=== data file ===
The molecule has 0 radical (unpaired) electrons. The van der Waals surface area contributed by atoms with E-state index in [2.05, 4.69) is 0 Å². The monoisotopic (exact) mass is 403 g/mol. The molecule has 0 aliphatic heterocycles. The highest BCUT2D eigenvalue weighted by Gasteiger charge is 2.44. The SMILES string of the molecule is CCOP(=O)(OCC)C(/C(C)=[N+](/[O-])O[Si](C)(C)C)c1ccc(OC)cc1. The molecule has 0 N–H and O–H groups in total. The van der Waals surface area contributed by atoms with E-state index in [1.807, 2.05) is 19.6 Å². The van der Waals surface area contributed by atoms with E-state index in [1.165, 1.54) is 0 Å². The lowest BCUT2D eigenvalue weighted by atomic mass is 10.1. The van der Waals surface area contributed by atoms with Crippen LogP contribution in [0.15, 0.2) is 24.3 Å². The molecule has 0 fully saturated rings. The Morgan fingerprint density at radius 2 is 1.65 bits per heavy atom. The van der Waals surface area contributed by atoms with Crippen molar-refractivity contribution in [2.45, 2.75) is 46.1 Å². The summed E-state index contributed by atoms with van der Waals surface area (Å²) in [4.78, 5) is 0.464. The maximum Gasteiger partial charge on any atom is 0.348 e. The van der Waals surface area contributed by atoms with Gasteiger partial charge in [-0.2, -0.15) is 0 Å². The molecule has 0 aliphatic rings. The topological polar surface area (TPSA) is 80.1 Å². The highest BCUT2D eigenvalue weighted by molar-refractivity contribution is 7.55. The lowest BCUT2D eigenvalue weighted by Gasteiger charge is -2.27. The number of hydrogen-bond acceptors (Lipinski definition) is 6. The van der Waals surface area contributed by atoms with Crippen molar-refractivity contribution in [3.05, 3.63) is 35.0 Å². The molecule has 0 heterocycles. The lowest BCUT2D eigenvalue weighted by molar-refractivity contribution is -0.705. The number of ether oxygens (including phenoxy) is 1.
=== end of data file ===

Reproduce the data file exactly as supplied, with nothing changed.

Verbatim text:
The molecule has 0 radical (unpaired) electrons. The van der Waals surface area contributed by atoms with E-state index in [2.05, 4.69) is 0 Å². The monoisotopic (exact) mass is 403 g/mol. The molecule has 0 aliphatic heterocycles. The highest BCUT2D eigenvalue weighted by Gasteiger charge is 2.44. The SMILES string of the molecule is CCOP(=O)(OCC)C(/C(C)=[N+](/[O-])O[Si](C)(C)C)c1ccc(OC)cc1. The molecule has 0 N–H and O–H groups in total. The van der Waals surface area contributed by atoms with E-state index in [1.807, 2.05) is 19.6 Å². The van der Waals surface area contributed by atoms with E-state index in [1.165, 1.54) is 0 Å². The lowest BCUT2D eigenvalue weighted by atomic mass is 10.1. The van der Waals surface area contributed by atoms with Crippen LogP contribution in [0.15, 0.2) is 24.3 Å². The molecule has 0 fully saturated rings. The Morgan fingerprint density at radius 2 is 1.65 bits per heavy atom. The van der Waals surface area contributed by atoms with Crippen molar-refractivity contribution in [2.45, 2.75) is 46.1 Å². The summed E-state index contributed by atoms with van der Waals surface area (Å²) in [4.78, 5) is 0.464. The maximum Gasteiger partial charge on any atom is 0.348 e. The van der Waals surface area contributed by atoms with Gasteiger partial charge in [-0.2, -0.15) is 0 Å². The molecule has 0 aliphatic rings. The topological polar surface area (TPSA) is 80.1 Å². The highest BCUT2D eigenvalue weighted by molar-refractivity contribution is 7.55. The lowest BCUT2D eigenvalue weighted by Gasteiger charge is -2.27. The number of hydrogen-bond acceptors (Lipinski definition) is 6. The van der Waals surface area contributed by atoms with Crippen molar-refractivity contribution in [3.05, 3.63) is 35.0 Å². The molecule has 0 heterocycles. The lowest BCUT2D eigenvalue weighted by molar-refractivity contribution is -0.705. The number of ether oxygens (including phenoxy) is 1.